Admit it; quinoa hasn’t been on your grocery list for long. It might be an ancient grain hailing from Peru, but most of us have only been hailing it from Whole Foods for a few years. Its claim to fame is that it’s a satiating superfood containing protein but not wheat, which means it’s safe for people who suffer from celiac disease and gets high marks from the nutrition savvy set. With whom I agree.
Quinoa is the bomb.
However, its popularity has occurred in conjunction with a meteoric rise in people on gluten-free diets, either out of necessity or–more often– an inclination toward going g-free to lose some l-b’s.
For all my love of quinoa, I can’t help but scrutinize any diet trend, especially when it’s buzzworthy enough to appear in the pages of Vogue magazine recently. The inspiration is always the same: find a magic bullet to fashion a newly svelte figure. To which I don’t need to remind anyone: there is no magic bullet–or gluten-free muffin to do the trick.
Yogis and other health food aisle denizens going ga-ga for gluten-free offered great fodder for a new little project I’ve started cooking up with my pal and Red Sox nutritionist Tara Mardigan–a regular video segment called Off the Mat, Onto the Plate, in which we dish on eating and living well. Here, she offers her professional scoop on gluten-free diets–loaded with wholesome insight, plenty of common sense, and a dash of wit.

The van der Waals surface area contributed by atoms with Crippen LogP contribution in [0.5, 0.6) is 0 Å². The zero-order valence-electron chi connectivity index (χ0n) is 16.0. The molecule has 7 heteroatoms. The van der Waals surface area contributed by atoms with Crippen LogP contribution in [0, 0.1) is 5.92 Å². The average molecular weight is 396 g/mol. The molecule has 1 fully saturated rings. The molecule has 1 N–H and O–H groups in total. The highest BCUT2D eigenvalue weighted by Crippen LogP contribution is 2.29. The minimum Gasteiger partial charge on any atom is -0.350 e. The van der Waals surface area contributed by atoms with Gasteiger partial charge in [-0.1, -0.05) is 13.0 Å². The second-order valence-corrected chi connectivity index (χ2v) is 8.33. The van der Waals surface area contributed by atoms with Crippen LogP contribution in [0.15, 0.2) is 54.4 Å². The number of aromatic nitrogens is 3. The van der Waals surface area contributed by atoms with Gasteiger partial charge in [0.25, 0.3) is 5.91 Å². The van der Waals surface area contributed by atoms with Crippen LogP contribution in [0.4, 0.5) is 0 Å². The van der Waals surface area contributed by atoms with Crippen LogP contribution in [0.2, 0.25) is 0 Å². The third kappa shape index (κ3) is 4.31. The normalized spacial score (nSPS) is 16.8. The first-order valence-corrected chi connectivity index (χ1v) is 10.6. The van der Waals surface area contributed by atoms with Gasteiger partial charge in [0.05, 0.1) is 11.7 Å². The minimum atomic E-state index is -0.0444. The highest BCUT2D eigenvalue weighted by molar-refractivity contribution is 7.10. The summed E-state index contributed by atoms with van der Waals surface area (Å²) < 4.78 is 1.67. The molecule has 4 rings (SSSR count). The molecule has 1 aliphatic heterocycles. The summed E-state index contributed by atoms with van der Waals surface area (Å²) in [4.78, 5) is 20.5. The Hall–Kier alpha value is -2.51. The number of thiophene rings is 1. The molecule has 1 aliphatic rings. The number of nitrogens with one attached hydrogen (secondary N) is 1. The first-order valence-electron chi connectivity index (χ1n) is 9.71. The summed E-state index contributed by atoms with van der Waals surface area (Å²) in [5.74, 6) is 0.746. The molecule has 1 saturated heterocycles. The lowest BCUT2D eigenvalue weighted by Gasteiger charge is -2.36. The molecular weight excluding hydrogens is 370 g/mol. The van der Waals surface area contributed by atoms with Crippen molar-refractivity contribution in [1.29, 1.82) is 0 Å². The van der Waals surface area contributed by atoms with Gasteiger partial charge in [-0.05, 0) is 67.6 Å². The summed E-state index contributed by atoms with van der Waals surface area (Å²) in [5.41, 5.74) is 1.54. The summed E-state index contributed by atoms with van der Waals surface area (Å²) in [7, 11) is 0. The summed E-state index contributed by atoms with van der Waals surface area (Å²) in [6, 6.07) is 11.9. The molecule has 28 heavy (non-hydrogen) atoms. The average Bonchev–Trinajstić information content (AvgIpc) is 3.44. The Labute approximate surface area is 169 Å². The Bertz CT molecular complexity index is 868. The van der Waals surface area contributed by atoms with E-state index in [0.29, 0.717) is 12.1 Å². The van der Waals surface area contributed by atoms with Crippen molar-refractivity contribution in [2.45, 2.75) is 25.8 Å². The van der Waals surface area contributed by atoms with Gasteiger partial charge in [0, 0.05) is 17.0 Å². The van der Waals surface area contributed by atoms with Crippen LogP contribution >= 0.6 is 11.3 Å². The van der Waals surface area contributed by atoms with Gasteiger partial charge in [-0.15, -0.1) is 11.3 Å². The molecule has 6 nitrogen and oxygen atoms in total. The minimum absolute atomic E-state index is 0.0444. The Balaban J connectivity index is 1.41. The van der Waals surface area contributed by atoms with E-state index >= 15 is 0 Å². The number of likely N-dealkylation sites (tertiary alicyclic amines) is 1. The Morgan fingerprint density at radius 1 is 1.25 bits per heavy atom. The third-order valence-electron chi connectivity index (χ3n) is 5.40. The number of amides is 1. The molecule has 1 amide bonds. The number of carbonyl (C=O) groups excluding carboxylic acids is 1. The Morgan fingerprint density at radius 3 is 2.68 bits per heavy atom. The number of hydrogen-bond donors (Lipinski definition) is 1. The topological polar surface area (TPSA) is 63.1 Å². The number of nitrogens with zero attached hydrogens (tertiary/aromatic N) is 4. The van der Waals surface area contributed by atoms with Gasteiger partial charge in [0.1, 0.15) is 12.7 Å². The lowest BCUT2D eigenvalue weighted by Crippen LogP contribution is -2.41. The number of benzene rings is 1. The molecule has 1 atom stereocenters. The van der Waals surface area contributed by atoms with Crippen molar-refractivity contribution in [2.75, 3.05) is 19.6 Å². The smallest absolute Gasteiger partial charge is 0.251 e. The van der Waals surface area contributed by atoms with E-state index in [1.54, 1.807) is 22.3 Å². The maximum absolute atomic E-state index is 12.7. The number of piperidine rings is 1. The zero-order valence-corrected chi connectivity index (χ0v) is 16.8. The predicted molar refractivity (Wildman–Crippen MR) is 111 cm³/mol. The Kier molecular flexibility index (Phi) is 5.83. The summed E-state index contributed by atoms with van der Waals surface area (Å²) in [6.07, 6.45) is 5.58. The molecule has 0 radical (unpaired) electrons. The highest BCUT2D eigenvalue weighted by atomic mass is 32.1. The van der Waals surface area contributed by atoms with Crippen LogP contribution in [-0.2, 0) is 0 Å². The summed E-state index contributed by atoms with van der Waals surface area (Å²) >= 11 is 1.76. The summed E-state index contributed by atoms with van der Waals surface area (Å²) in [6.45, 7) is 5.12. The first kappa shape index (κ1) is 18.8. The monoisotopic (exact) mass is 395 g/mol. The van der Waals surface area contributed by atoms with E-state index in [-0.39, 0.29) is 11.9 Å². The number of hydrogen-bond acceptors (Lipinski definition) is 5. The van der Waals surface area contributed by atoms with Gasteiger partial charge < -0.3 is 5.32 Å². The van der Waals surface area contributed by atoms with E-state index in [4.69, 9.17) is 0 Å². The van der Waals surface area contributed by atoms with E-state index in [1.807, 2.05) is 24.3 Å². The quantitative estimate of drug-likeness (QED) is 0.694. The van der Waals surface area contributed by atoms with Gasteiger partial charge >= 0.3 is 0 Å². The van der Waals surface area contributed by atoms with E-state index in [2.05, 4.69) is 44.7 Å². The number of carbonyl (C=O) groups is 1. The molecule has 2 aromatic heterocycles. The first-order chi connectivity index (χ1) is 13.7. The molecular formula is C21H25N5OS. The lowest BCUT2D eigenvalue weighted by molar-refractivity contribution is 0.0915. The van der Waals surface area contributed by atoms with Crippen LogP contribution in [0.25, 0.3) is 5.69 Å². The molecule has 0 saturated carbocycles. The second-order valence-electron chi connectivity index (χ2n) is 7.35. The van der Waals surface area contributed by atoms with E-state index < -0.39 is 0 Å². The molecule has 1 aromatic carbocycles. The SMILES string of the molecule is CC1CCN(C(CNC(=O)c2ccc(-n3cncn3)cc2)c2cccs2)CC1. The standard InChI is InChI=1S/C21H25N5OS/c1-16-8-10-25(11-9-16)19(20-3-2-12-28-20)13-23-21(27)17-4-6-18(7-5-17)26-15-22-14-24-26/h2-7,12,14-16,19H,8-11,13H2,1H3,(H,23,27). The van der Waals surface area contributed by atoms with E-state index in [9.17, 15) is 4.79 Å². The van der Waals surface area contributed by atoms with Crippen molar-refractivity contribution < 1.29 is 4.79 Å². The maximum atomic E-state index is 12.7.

In short, labeling ourselves is not the way to wellness–whether it’s our diet (I’m mostly veggie but cringe at finger-wagging yogis who make a diet their identity) or yoga style (I’m mostly a Vinyasa gal but often moonlight in Iyengar classes). Instead, it’s about making informed and holistic choices to optimize mind/body health. For some, a gluten-free diet makes sense and is a healthful, essential way of life. For others, it’s simply a new way to restrict ourselves without necessarily improving overall well-being or fitness.
Instead of going gluten-free if your body does not warrant it, how about fad free? Choose eating habits, exercise habits, and yoga practices that support who you are and what you need each day–not something that’s en vogue at the grocery store or in beauty magazines for a short time.
What do you think?